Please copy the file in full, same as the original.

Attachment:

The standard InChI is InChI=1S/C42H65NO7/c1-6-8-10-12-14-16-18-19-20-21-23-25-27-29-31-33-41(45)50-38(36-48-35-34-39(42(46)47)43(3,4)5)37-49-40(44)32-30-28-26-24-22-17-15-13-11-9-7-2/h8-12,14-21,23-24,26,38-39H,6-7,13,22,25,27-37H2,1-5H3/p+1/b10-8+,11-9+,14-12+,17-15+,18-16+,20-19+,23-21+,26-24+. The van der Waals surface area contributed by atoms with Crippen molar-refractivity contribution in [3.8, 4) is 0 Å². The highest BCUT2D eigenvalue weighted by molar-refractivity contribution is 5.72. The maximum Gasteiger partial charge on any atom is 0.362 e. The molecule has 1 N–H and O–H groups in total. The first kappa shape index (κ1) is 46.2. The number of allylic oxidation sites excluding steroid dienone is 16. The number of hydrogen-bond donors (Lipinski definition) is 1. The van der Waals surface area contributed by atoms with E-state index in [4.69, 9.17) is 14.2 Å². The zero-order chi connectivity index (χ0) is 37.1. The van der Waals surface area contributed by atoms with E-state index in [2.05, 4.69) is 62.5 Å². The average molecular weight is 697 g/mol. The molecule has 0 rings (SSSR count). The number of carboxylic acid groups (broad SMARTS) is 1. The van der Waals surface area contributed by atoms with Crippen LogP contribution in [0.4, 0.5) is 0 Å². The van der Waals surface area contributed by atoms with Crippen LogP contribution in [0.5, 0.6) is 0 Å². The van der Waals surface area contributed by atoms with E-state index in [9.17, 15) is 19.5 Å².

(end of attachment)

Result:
The standard InChI is InChI=1S/C42H65NO7/c1-6-8-10-12-14-16-18-19-20-21-23-25-27-29-31-33-41(45)50-38(36-48-35-34-39(42(46)47)43(3,4)5)37-49-40(44)32-30-28-26-24-22-17-15-13-11-9-7-2/h8-12,14-21,23-24,26,38-39H,6-7,13,22,25,27-37H2,1-5H3/p+1/b10-8+,11-9+,14-12+,17-15+,18-16+,20-19+,23-21+,26-24+. The van der Waals surface area contributed by atoms with Crippen molar-refractivity contribution in [3.8, 4) is 0 Å². The highest BCUT2D eigenvalue weighted by molar-refractivity contribution is 5.72. The maximum Gasteiger partial charge on any atom is 0.362 e. The molecule has 1 N–H and O–H groups in total. The first kappa shape index (κ1) is 46.2. The number of allylic oxidation sites excluding steroid dienone is 16. The number of hydrogen-bond donors (Lipinski definition) is 1. The van der Waals surface area contributed by atoms with E-state index in [4.69, 9.17) is 14.2 Å². The zero-order chi connectivity index (χ0) is 37.1. The van der Waals surface area contributed by atoms with E-state index in [2.05, 4.69) is 62.5 Å². The average molecular weight is 697 g/mol. The molecule has 0 rings (SSSR count). The number of carboxylic acid groups (broad SMARTS) is 1. The van der Waals surface area contributed by atoms with Crippen LogP contribution in [0.4, 0.5) is 0 Å². The van der Waals surface area contributed by atoms with Crippen LogP contribution in [0.5, 0.6) is 0 Å². The van der Waals surface area contributed by atoms with E-state index in [9.17, 15) is 19.5 Å².